This competing continuation application focuses on neural mechanisms in entorhinal cortex that could underlie coding of space and time in episodic memory. This includes testing the role of cholinergic modulation of cellular properties in generating and modulating grid cell firing properties in entorhinal cortex. Research in Aim #1 will test multiple single unit recording of entorhinal grid cells before and after pharmacological infusions of drugs influencing acetylcholine levels and acetylcholine receptor activation. Experiments will test predictions from computational models of the cellular mechanisms of grid cells that predict changes in grid field accuracy and spacing during manipulations of acetylcholine levels. Research in Aim #2 will test models of the generation of grid cells and context-dependent spiking activity in the hippocampus and entorhinal cortex in a range of behavioral tasks. Experiments will test alternate versions of the model that obtain different patterns of context-dependent firing dependent on velocity, speed or time after reset by different stimuli. Research in Aim #3 will test cellular properties of currents that could underlie grid cell firing in entorhinal cortex, guided by models linking network properties of grid cells to cellular mechanisms. Studies will test whether differences in the acetylcholine sensitive M-current could underlie differences in grid cell spatial frequency along the dorsal to ventral axis of medial entorhinal cortex. Studies will also test effects of cholinergic modulation on the resonance and membrane potential oscillation frequency of entorhinal neurons to link these effects to changes in grid cell firing associated with pharmacological manipulations in behaving animals. These studies will enhance our understanding of the dynamical mechanisms in the entorhinal cortex for encoding space and time in episodic memory. This work will enhance our understanding of cellular and circuit mechanisms of disorders involving impairments and distortions of memory function, including mental disorders such as depression and schizophrenia, associated with impairments of memory and decreased volume of hippocampus and entorhinal cortex, as well as memory-related neurological disorders such as Alzheimer's disease.

Public Health Relevance

This grant focuses on studying the brain mechanisms for storing episodes from life and retrieving these episodes at other times, based on interacting populations of neurons. This work includes experiments testing models of how cells code the spatial location of episodes and how certain drugs influence the coding by these cells. These experiments and models are relevant to brain mechanisms that may break down in disorders involving distortions of memory encoding and retrieval, including disorders such as depression, which is associated with memory impairments and a negative bias in retrieved memories, as well as schizophrenia, which involves impairments and distortions in memory function.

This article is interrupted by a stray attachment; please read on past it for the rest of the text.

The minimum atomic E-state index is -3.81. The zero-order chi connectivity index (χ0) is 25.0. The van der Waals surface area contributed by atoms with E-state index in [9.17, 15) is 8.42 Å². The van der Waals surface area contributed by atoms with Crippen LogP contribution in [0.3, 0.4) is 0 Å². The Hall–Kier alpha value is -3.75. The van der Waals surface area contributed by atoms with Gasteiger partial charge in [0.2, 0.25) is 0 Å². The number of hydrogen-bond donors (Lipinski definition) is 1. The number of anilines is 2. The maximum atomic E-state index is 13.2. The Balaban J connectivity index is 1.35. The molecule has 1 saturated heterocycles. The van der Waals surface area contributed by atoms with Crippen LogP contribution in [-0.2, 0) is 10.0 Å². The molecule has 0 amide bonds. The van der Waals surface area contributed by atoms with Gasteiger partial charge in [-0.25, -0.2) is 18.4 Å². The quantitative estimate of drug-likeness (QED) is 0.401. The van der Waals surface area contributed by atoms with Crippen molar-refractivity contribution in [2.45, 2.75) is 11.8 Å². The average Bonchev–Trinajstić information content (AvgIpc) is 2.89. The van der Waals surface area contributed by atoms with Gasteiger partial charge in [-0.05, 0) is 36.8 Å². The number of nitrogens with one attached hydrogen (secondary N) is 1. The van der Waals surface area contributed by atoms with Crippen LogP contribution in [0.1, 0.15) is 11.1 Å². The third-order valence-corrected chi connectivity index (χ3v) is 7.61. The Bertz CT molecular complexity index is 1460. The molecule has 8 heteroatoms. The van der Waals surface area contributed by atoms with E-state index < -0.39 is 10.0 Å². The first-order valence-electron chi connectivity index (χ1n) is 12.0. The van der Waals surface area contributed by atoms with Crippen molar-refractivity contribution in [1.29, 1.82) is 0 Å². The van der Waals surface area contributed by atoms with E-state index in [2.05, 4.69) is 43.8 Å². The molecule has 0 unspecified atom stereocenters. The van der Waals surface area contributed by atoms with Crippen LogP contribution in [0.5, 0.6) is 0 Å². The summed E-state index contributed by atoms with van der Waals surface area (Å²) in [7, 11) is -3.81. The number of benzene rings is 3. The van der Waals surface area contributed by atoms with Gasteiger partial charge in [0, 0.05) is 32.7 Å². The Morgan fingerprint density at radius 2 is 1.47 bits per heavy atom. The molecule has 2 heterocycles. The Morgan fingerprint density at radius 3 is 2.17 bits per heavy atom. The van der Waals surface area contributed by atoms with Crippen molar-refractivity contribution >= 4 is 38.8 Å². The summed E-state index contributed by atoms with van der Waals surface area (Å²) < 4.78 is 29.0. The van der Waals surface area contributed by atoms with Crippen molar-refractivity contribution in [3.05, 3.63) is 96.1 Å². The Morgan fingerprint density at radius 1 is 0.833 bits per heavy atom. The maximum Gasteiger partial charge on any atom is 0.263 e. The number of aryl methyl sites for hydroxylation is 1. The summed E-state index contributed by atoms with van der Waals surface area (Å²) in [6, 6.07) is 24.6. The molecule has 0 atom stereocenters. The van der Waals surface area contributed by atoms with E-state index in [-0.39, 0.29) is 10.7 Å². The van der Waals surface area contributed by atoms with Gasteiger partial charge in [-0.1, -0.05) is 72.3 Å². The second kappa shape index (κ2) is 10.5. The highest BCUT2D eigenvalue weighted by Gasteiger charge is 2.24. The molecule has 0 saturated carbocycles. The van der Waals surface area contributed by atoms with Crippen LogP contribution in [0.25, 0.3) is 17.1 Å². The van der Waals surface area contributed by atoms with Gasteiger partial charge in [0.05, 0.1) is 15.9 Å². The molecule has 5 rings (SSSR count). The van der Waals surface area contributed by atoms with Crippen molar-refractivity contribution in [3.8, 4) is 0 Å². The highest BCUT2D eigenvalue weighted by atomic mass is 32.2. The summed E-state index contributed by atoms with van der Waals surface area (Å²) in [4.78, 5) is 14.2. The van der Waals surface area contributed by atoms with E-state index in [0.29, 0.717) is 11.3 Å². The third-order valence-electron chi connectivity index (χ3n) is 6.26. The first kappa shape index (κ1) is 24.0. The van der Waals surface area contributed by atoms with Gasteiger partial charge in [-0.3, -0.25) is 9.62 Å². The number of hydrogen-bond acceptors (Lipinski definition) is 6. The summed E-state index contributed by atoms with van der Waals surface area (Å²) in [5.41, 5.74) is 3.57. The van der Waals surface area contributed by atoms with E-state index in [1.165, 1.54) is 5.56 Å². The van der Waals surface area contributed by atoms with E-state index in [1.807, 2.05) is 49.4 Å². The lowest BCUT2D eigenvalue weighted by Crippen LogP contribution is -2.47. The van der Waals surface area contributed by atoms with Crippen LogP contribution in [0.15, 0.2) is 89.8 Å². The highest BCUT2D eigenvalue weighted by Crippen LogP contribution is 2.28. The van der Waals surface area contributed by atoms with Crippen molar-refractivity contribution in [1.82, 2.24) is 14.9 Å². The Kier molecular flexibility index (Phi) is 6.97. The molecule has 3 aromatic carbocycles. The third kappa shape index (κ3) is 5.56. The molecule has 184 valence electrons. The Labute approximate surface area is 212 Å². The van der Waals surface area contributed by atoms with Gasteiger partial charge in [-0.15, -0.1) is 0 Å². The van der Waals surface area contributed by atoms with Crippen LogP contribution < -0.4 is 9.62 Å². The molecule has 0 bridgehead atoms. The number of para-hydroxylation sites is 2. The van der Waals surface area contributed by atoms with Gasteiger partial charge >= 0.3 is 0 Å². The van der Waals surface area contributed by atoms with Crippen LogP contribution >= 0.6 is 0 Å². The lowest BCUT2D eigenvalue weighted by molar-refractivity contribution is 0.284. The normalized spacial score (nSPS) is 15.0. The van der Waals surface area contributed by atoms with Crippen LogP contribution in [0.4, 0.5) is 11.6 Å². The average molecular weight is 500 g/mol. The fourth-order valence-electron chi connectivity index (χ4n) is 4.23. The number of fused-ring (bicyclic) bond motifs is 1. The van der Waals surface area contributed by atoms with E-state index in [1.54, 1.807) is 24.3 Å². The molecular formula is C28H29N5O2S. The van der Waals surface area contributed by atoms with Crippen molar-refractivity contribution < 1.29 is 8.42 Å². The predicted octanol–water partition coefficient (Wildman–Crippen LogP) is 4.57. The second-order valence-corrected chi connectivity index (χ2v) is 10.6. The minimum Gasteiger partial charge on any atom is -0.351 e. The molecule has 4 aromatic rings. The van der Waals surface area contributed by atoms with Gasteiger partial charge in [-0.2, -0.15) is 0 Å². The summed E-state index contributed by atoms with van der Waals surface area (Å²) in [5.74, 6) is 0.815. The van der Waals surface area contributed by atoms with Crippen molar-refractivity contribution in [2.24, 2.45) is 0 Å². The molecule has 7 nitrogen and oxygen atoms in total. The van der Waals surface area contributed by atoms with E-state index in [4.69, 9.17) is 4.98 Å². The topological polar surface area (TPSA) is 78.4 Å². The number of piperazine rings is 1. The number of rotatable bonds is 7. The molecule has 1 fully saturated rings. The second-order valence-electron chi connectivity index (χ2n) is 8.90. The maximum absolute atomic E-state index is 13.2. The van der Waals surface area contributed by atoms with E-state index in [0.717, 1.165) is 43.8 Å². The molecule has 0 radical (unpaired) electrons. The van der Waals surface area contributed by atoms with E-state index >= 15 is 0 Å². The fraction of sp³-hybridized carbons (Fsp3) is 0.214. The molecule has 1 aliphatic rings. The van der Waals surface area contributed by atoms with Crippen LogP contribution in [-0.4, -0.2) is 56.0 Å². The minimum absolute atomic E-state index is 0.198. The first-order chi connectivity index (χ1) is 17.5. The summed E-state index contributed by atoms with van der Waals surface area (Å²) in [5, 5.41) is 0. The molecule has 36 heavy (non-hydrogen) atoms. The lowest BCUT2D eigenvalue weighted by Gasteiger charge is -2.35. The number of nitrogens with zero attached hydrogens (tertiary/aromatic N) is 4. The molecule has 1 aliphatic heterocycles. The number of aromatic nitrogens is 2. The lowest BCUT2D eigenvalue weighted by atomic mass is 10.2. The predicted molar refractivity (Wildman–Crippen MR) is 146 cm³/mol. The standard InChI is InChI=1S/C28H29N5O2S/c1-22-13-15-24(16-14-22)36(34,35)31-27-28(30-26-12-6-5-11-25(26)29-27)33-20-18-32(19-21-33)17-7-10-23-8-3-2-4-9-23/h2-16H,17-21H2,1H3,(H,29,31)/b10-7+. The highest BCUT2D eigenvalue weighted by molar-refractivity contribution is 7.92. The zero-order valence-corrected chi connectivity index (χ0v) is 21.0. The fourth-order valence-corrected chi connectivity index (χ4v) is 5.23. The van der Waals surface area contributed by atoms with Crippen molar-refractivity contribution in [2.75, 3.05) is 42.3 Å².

Agency
National Institute of Health (NIH)
Institute
National Institute of Mental Health (NIMH)
Type
Research Project (R01)
Project #
5R01MH060013-15
Application #
8603865
Study Section
Neurobiology of Learning and Memory Study Section (LAM)
Program Officer
Glanzman, Dennis L
Project Start
2000-01-06
Project End
2015-01-31
Budget Start
2014-02-01
Budget End
2015-01-31
Support Year
15
Fiscal Year
2014
Total Cost
$328,178
Indirect Cost
$127,703
Name
Boston University
Department
Psychology
Type
Schools of Arts and Sciences
DUNS #
049435266
City
Boston
State
MA
Country
United States
Zip Code
02215
Newman, Ehren L; Venditto, Sarah Jo C; Climer, Jason R et al. (2017) Precise spike timing dynamics of hippocampal place cell activity sensitive to cholinergic disruption. Hippocampus 27:1069-1082
Hasselmo, Michael E; Hinman, James R; Dannenberg, Holger et al. (2017) Models of spatial and temporal dimensions of memory. Curr Opin Behav Sci 17:27-33
Dannenberg, Holger; Young, Kimberly; Hasselmo, Michael (2017) Modulation of Hippocampal Circuits by Muscarinic and Nicotinic Receptors. Front Neural Circuits 11:102
Monaghan, Caitlin K; Chapman 4th, G William; Hasselmo, Michael E (2017) Systemic administration of two different anxiolytic drugs decreases local field potential theta frequency in the medial entorhinal cortex without affecting grid cell firing fields. Neuroscience 364:60-70
Ferrante, Michele; Tahvildari, Babak; Duque, Alvaro et al. (2017) Distinct Functional Groups Emerge from the Intrinsic Properties of Molecularly Identified Entorhinal Interneurons and Principal Cells. Cereb Cortex 27:3186-3207
Raudies, Florian; Hinman, James R; Hasselmo, Michael E (2016) Modelling effects on grid cells of sensory input during self-motion. J Physiol 594:6513-6526
Shay, Christopher F; Ferrante, Michele; Chapman 4th, G William et al. (2016) Rebound spiking in layer II medial entorhinal cortex stellate cells: Possible mechanism of grid cell function. Neurobiol Learn Mem 129:83-98
Hinman, James R; Brandon, Mark P; Climer, Jason R et al. (2016) Multiple Running Speed Signals in Medial Entorhinal Cortex. Neuron 91:666-79
Dannenberg, Holger; Hinman, James R; Hasselmo, Michael E (2016) Potential roles of cholinergic modulation in the neural coding of location and movement speed. J Physiol Paris 110:52-64
Raudies, Florian; Brandon, Mark P; Chapman, G William et al. (2015) Head direction is coded more strongly than movement direction in a population of entorhinal neurons. Brain Res 1621:355-67

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